Talking tech since 2003

When we look at the success of businesses and projects – both from the standpoint of those with interest in a business and the consumers that buy and use their products – competition is one of the most important components in any market.  Working in retail, competition is what forces me to offer my prospective customers fair prices because I know that if I don’t I’ll lose business to my competitor down the street.  But competition between businesses in the same industry doesn’t stop there.  Competition is what allowed the small business I work for to get off the ground instead of fall victim to monopolies within the industry.  And perhaps most importantly competition is what drives innovation, forcing engineers and product developers to not only produce more feature-rich goods, but products that are priced reasonably for consumers as well.

Even as much as I like competition, though, I realize that there are always going to be situations where working together produces better end results for everyone involved because if people are willing to work together instead of against one another the combined resources and efforts can go so much further.  It’s for this reason that I have always liked the concept of open source software.  After all, when people with different skill sets and experiences make their work available for others to use and improve upon their work becomes exponentially more valuable.  Not only do others get to make use of the work of others, but through sub-projects, branches, and development groups what would have otherwise been nothing can become something invaluable to millions of users.

All that said, there’s part of me that has to question whether open source projects fueled by community-based peer review and collaboration outweigh the benefit of competition that we typically see in proprietary and closed-source offerings.  Don’t get me wrong here; I see both sides and could easily make a handful of arguments either way.  But really, what is better?

From the point of view of a consumer, my initial siding would probably have to be with closed-source and proprietary offerings.  You see, when a product is developed and marketed as a closed-source offering from a company the success of the product, future products, and even the company that produces it relies entirely on the reputation that said product gets with consumers.  If a company develops complete and total garbage the chances of them being able to stay afloat is minimal at best, and the real “winner” would be that company’s competitor; another company that offers a similar piece of software.  Knowing that, most reputable companies that produce solid software spend a great deal of time implementing features and fool-proofing it before they’re comfortable enough to sell it to the public because the reality is that one tainted release or product can forever tarnish a company’s reputation.  Look at Windows Vista, for example.  To this day Microsoft still gets ridiculed for the less than perfect operating system from 2007.

On top of this, software developers are always trying to one-up their competition by offering a better product, often speaking in terms of useful and powerful features that makes their software stand out from the rest.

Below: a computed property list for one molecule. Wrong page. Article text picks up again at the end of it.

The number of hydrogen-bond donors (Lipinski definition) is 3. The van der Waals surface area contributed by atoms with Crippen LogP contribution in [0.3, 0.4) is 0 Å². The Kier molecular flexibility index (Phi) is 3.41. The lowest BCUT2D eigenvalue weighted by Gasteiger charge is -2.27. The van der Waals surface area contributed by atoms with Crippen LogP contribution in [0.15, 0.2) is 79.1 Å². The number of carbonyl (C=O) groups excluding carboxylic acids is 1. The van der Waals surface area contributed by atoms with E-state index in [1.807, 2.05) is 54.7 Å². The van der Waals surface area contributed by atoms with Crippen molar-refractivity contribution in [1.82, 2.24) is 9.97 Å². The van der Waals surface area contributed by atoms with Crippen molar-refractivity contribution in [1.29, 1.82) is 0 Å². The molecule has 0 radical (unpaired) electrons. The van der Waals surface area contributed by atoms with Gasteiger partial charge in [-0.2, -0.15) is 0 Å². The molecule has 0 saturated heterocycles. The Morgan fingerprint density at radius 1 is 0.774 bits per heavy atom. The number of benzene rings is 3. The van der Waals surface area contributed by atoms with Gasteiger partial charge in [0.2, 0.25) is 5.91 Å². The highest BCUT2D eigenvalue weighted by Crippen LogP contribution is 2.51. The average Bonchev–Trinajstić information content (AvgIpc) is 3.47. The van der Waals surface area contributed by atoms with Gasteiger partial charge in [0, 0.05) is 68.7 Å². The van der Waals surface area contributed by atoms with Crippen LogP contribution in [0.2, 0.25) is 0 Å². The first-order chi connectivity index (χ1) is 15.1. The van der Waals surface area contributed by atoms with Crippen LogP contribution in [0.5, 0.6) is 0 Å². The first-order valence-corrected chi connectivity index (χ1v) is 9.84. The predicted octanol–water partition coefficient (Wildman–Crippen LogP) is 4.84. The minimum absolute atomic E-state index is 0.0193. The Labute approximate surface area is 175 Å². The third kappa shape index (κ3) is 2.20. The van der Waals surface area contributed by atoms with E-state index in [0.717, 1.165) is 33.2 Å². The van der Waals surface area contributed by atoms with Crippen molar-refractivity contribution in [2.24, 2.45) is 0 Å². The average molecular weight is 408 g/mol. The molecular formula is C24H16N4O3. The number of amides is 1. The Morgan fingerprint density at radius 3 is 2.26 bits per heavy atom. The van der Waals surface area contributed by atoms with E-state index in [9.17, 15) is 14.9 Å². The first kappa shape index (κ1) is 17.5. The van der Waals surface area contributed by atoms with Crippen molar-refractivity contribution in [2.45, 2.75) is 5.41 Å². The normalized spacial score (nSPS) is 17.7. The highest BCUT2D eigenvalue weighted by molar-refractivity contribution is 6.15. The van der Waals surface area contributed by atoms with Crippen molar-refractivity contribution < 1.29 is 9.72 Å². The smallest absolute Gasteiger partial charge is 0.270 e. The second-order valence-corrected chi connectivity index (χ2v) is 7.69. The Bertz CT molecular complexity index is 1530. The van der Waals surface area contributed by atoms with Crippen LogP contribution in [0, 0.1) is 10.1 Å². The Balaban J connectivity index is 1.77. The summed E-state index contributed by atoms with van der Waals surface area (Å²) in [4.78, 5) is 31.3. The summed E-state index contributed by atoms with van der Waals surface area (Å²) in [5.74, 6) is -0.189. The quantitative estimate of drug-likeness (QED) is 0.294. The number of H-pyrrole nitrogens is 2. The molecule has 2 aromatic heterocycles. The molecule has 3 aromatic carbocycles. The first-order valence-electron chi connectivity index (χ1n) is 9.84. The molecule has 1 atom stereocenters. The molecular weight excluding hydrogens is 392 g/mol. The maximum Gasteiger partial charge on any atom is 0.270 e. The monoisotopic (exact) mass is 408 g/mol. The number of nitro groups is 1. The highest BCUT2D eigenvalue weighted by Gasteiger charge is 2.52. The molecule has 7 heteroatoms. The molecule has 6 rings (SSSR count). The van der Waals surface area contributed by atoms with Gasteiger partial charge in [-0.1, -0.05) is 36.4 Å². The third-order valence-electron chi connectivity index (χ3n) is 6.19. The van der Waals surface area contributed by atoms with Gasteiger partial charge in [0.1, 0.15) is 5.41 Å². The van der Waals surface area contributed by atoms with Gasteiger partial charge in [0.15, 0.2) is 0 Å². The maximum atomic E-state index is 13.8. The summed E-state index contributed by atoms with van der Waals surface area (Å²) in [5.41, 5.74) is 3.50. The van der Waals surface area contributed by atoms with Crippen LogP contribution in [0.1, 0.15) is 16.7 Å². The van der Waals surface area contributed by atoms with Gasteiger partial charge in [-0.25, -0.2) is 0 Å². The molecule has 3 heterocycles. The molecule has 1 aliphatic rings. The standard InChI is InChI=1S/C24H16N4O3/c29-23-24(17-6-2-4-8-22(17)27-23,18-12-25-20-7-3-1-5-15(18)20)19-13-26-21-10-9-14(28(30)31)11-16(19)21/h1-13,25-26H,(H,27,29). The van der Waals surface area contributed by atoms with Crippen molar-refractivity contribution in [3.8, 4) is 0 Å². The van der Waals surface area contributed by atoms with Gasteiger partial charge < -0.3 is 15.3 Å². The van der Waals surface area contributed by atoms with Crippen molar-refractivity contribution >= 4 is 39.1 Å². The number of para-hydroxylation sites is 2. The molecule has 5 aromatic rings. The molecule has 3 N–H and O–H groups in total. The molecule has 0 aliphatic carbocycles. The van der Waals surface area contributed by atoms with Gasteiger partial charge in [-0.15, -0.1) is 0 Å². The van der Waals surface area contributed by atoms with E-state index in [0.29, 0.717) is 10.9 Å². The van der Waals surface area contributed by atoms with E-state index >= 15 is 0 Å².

But of course closed source development isn’t the only way to produce electronic software.  The concept of “open source” has been around since the beginning of modern computing and is still a value that a great many people hold tightly too each and every day.  Open source allows for people to work together to produce the best software that they possibly can; all without worrying about having to “one-up” their competition.  In all honesty, the collaboration that we see with open source is truly phenomenal.  Look at popular open source products (various Linux distributions, software like OpenOffice/LibreOffice, etc.) and you will see that if there’s anything more powerful than the software itself it’s the community that stands behind to maintain and improve it.

When everyone comes together without a personal interest or ulterior motives great things can and do happen.  And that’s exactly what open source is.  I mean, open source is literally like sitting at a global table with users from around the world throwing ideas, suggestions, and constructive criticism out into the open.  Anyone who has ever sat with a few friends on a weekend and shot off crazy ideas knows exactly what I’m talking about and can only imagine what can result from an exponentially larger collaborative effort consisting solely of individuals with nothing but the best intentions for a project.

So what’s the answer?  What is better?  Open or closed source?  As much as I hate to admit it, this really is somewhat of a trick question.  Both open and closed software is developed by highly motivated groups of people.  Sure, the motive in closed-source development is typically focused entirely around profit and expansion, but that’s not to say that the open source community as a whole isn’t just as motivated by their desire for collaborative development and reliable software.

Just look.  Microsoft Office and OpenOffice/LibreOffice are both extremely successful.  Both are actively maintained and both are widely used.  The difference?  One product (Microsoft Office) is able to see active development because of the stream of revenue that the developing company (Microsoft) brings in, while the other is held together by the global resources of hundreds upon hundreds of contributors.  So really, neither open or closed software is always going to be the best, and in many cases both can co-exist rather well.

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